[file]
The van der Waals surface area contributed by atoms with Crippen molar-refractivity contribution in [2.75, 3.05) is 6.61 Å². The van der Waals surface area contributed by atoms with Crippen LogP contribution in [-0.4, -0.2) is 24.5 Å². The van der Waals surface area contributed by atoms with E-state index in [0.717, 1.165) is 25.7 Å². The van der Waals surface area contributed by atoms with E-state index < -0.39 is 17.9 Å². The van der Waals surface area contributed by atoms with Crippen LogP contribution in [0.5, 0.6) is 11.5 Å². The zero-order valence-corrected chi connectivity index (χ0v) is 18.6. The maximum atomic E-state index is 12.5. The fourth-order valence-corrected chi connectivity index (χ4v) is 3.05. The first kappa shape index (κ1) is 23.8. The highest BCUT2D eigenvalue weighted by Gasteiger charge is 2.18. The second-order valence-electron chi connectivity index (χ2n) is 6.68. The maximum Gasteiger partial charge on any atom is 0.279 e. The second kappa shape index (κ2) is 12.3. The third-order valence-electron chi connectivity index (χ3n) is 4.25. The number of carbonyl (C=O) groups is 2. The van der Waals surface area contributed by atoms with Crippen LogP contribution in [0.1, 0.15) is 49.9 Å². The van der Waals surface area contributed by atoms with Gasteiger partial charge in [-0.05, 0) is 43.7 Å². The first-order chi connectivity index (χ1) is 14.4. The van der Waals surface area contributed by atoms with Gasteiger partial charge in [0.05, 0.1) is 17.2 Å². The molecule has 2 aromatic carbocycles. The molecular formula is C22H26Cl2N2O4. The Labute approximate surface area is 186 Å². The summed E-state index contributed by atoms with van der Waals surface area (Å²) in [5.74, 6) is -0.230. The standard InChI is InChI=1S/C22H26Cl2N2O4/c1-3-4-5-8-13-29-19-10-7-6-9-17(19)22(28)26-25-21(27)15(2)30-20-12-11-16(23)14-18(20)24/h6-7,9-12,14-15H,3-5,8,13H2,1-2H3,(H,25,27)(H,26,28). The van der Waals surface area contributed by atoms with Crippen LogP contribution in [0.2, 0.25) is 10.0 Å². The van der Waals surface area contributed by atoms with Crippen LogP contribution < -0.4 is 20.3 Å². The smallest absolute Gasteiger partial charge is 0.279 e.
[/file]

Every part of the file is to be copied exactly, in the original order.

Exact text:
The van der Waals surface area contributed by atoms with Crippen molar-refractivity contribution in [2.75, 3.05) is 6.61 Å². The van der Waals surface area contributed by atoms with Crippen LogP contribution in [-0.4, -0.2) is 24.5 Å². The van der Waals surface area contributed by atoms with E-state index in [0.717, 1.165) is 25.7 Å². The van der Waals surface area contributed by atoms with E-state index < -0.39 is 17.9 Å². The van der Waals surface area contributed by atoms with Crippen LogP contribution in [0.5, 0.6) is 11.5 Å². The zero-order valence-corrected chi connectivity index (χ0v) is 18.6. The maximum atomic E-state index is 12.5. The fourth-order valence-corrected chi connectivity index (χ4v) is 3.05. The first kappa shape index (κ1) is 23.8. The highest BCUT2D eigenvalue weighted by Gasteiger charge is 2.18. The second-order valence-electron chi connectivity index (χ2n) is 6.68. The maximum Gasteiger partial charge on any atom is 0.279 e. The second kappa shape index (κ2) is 12.3. The third-order valence-electron chi connectivity index (χ3n) is 4.25. The number of carbonyl (C=O) groups is 2. The van der Waals surface area contributed by atoms with Crippen LogP contribution in [0.1, 0.15) is 49.9 Å². The van der Waals surface area contributed by atoms with Gasteiger partial charge in [-0.05, 0) is 43.7 Å². The first-order chi connectivity index (χ1) is 14.4. The van der Waals surface area contributed by atoms with Gasteiger partial charge in [0.05, 0.1) is 17.2 Å². The molecule has 2 aromatic carbocycles. The molecular formula is C22H26Cl2N2O4. The Labute approximate surface area is 186 Å². The summed E-state index contributed by atoms with van der Waals surface area (Å²) in [5.74, 6) is -0.230. The standard InChI is InChI=1S/C22H26Cl2N2O4/c1-3-4-5-8-13-29-19-10-7-6-9-17(19)22(28)26-25-21(27)15(2)30-20-12-11-16(23)14-18(20)24/h6-7,9-12,14-15H,3-5,8,13H2,1-2H3,(H,25,27)(H,26,28). The van der Waals surface area contributed by atoms with Crippen LogP contribution in [0.2, 0.25) is 10.0 Å². The van der Waals surface area contributed by atoms with Crippen LogP contribution < -0.4 is 20.3 Å². The smallest absolute Gasteiger partial charge is 0.279 e.